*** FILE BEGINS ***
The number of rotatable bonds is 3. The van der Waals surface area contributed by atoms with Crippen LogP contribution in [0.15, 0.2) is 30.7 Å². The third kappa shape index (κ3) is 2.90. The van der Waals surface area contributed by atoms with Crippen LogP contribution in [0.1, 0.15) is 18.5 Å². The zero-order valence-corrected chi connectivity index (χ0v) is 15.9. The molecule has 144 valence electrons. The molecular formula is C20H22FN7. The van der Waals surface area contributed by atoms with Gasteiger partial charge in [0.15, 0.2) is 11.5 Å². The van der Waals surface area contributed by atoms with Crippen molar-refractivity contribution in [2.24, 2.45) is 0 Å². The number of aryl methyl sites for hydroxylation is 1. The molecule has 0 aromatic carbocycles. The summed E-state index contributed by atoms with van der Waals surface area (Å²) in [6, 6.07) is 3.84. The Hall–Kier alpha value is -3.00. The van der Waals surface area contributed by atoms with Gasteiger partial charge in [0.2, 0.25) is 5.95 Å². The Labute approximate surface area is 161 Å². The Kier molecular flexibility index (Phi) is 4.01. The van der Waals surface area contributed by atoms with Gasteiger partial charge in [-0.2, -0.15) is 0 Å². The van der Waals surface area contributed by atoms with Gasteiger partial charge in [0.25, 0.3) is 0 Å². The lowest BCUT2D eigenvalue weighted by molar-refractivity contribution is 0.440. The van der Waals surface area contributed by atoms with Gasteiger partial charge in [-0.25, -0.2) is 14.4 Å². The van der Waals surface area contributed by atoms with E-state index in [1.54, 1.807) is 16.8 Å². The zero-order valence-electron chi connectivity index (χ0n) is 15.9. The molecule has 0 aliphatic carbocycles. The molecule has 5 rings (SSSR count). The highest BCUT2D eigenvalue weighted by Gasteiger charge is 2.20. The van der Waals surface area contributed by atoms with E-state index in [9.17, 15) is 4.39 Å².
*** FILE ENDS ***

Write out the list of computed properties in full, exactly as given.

The number of rotatable bonds is 3. The van der Waals surface area contributed by atoms with Crippen LogP contribution in [0.15, 0.2) is 30.7 Å². The third kappa shape index (κ3) is 2.90. The van der Waals surface area contributed by atoms with Crippen LogP contribution in [0.1, 0.15) is 18.5 Å². The zero-order valence-corrected chi connectivity index (χ0v) is 15.9. The molecule has 144 valence electrons. The molecular formula is C20H22FN7. The van der Waals surface area contributed by atoms with Gasteiger partial charge in [0.15, 0.2) is 11.5 Å². The van der Waals surface area contributed by atoms with Crippen molar-refractivity contribution in [2.24, 2.45) is 0 Å². The number of aryl methyl sites for hydroxylation is 1. The molecule has 0 aromatic carbocycles. The summed E-state index contributed by atoms with van der Waals surface area (Å²) in [6, 6.07) is 3.84. The Hall–Kier alpha value is -3.00. The van der Waals surface area contributed by atoms with Gasteiger partial charge in [0.2, 0.25) is 5.95 Å². The Labute approximate surface area is 161 Å². The Kier molecular flexibility index (Phi) is 4.01. The van der Waals surface area contributed by atoms with Gasteiger partial charge in [-0.2, -0.15) is 0 Å². The van der Waals surface area contributed by atoms with Gasteiger partial charge in [0.25, 0.3) is 0 Å². The lowest BCUT2D eigenvalue weighted by molar-refractivity contribution is 0.440. The van der Waals surface area contributed by atoms with Gasteiger partial charge in [-0.25, -0.2) is 14.4 Å². The van der Waals surface area contributed by atoms with E-state index in [1.54, 1.807) is 16.8 Å². The zero-order valence-electron chi connectivity index (χ0n) is 15.9. The molecule has 0 aliphatic carbocycles. The molecule has 5 rings (SSSR count). The highest BCUT2D eigenvalue weighted by Gasteiger charge is 2.20. The van der Waals surface area contributed by atoms with E-state index in [9.17, 15) is 4.39 Å².